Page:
• The provision of wallets and other trading platforms for cryptocurrencies are taxable services, as long as the service is provided within Germany for German VAT purposes.

Overall, it is positive to note that, following the ECJ ruling in the Hedqvist case (see above), the German tax authorities took a comprehensive position on the VAT treatment of cryptocurrencies.

However, the aforementioned principles set out by the German tax authorities should be taken with the utmost caution in cases where the respective cryptocurrency units/tokens contain functions that go beyond the function of a mere payment method. This applies in particular to sales in connection with so-called crypto tokens, which companies are increasingly issuing in the form of initial coin offerings (ICOs) for financing purposes. The VAT treatment of the issue, the exchange and the use of such crypto tokens therefore requires an individual consideration on the basis of the functions to be fulfilled by them.

2. (Corporate) Income Tax: Partial Legal Certainty

While the Austrian Finance Ministry has provided much clarity on the topic of taxation of cryptocurrencies within the private and business sector, the German tax authorities have only provided minimal information on how it will seek to regulate this market.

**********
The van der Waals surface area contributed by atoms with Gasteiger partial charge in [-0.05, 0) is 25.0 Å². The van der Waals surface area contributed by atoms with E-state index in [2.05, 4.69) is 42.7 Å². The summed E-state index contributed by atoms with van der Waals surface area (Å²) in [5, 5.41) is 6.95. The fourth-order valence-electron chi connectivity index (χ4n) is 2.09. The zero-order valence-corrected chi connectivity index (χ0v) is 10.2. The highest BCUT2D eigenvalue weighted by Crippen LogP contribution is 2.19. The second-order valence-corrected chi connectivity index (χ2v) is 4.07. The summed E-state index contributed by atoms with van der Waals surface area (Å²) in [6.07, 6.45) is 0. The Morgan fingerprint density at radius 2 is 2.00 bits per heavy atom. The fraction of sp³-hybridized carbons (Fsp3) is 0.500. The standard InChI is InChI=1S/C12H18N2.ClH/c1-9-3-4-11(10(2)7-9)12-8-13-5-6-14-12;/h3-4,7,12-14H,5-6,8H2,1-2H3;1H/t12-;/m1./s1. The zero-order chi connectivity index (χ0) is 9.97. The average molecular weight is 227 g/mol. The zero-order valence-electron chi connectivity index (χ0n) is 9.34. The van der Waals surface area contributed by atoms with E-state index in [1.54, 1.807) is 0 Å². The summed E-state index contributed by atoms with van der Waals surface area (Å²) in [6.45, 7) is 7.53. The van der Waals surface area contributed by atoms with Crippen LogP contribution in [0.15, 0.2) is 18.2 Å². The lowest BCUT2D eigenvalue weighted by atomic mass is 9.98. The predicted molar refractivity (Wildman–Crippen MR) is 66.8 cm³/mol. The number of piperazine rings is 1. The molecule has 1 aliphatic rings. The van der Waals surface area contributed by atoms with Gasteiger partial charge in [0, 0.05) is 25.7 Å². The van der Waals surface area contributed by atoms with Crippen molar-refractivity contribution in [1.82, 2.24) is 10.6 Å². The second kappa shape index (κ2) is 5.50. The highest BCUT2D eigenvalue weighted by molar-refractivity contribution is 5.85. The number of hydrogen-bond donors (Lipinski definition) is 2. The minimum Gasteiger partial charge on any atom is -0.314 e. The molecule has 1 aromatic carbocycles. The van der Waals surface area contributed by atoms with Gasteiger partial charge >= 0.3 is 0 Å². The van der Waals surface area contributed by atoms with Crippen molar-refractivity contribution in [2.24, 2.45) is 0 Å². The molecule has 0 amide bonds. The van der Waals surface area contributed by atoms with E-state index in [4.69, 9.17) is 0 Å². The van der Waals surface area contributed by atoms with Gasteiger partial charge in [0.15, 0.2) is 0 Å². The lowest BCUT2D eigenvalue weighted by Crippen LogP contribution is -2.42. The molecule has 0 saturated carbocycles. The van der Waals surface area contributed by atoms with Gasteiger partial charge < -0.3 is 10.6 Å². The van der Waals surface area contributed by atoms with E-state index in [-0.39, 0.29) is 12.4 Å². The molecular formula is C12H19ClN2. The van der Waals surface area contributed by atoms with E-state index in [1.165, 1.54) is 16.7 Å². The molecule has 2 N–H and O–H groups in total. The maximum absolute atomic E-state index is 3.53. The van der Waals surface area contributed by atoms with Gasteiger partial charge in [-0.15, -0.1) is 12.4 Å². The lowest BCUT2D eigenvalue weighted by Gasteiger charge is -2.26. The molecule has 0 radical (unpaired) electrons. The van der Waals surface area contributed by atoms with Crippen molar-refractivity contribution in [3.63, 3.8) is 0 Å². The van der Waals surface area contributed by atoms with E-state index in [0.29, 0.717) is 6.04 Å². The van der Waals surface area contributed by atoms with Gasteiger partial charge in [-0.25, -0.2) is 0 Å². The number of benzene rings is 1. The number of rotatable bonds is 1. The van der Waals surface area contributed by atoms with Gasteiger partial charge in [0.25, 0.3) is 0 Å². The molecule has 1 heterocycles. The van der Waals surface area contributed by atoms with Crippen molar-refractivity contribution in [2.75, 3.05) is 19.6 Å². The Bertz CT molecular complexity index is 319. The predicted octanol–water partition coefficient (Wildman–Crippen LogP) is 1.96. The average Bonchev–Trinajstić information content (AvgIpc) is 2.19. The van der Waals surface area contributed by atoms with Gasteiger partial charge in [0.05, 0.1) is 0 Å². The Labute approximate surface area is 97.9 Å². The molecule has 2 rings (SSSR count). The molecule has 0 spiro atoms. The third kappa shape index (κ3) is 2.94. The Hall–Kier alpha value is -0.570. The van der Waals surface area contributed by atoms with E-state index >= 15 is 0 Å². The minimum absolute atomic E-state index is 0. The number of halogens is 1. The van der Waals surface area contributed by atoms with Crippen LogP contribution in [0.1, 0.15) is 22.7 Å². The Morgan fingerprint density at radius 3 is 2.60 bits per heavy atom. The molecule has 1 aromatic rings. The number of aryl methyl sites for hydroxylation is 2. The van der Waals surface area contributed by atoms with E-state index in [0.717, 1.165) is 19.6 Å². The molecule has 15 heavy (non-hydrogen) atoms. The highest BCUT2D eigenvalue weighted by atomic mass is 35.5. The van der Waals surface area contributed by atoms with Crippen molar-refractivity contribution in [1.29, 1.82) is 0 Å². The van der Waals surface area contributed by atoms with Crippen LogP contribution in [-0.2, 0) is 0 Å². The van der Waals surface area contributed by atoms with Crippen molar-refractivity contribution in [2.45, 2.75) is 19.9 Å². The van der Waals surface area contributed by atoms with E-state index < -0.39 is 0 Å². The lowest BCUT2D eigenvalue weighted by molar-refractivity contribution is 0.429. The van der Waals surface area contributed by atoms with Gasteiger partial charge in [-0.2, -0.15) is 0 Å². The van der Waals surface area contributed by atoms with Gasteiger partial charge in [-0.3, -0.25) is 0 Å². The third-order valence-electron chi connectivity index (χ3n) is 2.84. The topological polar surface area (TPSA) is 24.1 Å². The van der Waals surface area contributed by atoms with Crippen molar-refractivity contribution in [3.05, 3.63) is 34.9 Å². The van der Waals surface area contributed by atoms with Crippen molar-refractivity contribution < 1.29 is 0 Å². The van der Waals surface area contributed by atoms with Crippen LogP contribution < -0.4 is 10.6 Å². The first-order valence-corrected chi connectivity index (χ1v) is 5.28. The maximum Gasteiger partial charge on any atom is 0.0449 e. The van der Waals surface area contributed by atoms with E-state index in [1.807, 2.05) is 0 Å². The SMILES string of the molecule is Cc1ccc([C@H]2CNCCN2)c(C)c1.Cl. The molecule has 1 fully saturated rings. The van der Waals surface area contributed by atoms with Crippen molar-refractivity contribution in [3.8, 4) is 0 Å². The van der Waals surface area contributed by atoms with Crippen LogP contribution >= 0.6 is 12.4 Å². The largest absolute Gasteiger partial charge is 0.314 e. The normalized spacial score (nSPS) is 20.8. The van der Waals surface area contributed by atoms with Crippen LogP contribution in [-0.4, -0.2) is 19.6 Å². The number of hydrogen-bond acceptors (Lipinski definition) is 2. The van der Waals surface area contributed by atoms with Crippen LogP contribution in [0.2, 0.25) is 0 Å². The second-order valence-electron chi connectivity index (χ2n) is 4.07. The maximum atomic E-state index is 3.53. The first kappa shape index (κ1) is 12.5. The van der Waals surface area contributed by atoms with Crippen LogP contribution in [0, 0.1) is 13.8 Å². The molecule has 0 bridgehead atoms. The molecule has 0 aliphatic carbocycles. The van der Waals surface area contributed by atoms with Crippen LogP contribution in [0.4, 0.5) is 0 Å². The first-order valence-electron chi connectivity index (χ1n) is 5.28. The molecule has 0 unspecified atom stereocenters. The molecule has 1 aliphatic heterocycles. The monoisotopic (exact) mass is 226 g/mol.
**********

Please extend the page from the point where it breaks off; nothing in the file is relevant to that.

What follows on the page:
The following principles regarding income tax stem from a decree by Hamburg’s finance ministry dating back to 11 December 2017 (Az. S 2256-2017/003-52), a discussion between parliamentary state secretary, Dr. Michael Meister, and Lisa Paus (BÜNDIS 90/DIE GRÜNEN) on 5 January 2018 as well as information from the Inland Revenue Office North-Rhine Westphalia (Oberfinanzdirektion Nordrhein-Westphalen) provided on 20 April 2018.

According to the German tax authorities, the following discrepancies exist regarding the mining of cryptocurrencies by private investors:

    • As long as the private investor is mining the currencies only occasionally, the profits can be regarded as other services (sonstige Leistungen) according to para. 33 no. 3 of the German Income Tax Act (EStG). Such other services are only subject to tax if they exceed a value of EUR 256.00 p.a.. 
    • According to the view of the Inland Revenue Office North-Rhine Westphalia, the mining activities of established cryptocurrencies require so many resources that commercial profits can be assumed. Please see the section below regarding commercial investors. 
    • In the latter case, an individual assessment is required to determine if elements of a commercial business are met according to sec. 15 para. 2 EStG (particularly autonomy, sustainability, profit margins, participation in the economy and a distinction from mere asset management).

The German tax authorities regard the use of acquired cryptocurrencies by private investors as follows: